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High Levels of Sun Exposure + Low Levels of Antioxidants = Increased Risk of Macular Degeneration

Age-related macular degeneration is a common eye disease. The macula is located in the center of the retina at the back of the eye and is responsible for processing central vision.  People with macular degeneration have distorted or absent central vision. The exact cause of macular degeneration is unknown, but it tends to develop with aging. Researchers in the United Kingdom found that people with low levels of antioxidants who are exposed to high levels of sun have an increased risk of developing macular degeneration.

The eyes are vulnerable to damage from sun exposure.  Sunlight contains different types of rays and one type “blue rays” reach the retina to allow vision.  However, blue light can also damage the retina.  Antioxidants protect against blue light damage.  Antioxidants are components of a healthy balanced diet and include Vitamin C, Vitamin E, Zinc, and carotenoids (lutein and zeaxanthin).

The researchers found that people with high levels of sun exposure and low levels of antioxidants were four times more likely to develop macular degeneration.  They also found that sunlight exposure during middle age appeared to be more damaging than that at younger ages.  The researchers advocate  that people  limit direct sun exposure to the eyes and wear protective gear such as sun glasses and wide brimmed hats.  People should also eat a well-balanced healthy diet to receive optimal levels of antioxidants.  Ask your doctor if antioxidant supplements are right for you.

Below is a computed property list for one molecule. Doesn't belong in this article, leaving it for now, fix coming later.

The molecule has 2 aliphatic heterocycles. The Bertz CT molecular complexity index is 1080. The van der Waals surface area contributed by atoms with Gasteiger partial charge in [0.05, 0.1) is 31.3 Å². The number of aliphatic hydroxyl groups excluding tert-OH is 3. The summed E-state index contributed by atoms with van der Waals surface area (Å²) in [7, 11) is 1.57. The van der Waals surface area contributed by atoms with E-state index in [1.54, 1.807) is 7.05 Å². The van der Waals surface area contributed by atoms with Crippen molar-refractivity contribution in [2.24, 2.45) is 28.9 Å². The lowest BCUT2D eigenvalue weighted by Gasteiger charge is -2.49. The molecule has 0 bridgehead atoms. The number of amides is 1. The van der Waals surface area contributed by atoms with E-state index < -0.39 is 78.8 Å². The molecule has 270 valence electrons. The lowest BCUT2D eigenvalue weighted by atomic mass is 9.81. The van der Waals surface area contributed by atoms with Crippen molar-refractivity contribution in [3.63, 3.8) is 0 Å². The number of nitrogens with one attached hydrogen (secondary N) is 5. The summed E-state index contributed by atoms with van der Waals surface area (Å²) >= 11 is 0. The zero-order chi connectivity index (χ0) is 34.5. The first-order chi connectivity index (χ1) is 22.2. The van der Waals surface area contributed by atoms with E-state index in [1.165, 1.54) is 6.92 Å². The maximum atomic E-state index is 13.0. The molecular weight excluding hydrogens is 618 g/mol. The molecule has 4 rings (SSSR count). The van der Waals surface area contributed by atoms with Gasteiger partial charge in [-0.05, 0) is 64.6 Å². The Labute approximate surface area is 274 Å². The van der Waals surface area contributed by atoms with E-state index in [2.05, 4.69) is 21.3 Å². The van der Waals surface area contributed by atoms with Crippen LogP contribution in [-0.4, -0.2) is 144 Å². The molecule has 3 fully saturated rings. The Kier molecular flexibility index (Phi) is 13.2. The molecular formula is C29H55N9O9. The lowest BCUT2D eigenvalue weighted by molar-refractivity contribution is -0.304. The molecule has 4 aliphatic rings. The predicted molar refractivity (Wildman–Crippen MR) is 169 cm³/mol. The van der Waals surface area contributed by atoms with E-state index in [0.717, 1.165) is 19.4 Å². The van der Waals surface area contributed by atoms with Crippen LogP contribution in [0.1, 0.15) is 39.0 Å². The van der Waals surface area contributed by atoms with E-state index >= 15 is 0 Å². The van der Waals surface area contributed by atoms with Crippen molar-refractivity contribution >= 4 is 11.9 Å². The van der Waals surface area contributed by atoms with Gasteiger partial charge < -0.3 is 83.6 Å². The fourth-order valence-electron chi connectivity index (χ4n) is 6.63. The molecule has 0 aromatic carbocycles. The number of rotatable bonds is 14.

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This information is intended for educational and informational purposes only. It should not be used in place of an individual consultation or examination or replace the advice of your health care professional and should not be relied upon to determine diagnosis or course of treatment.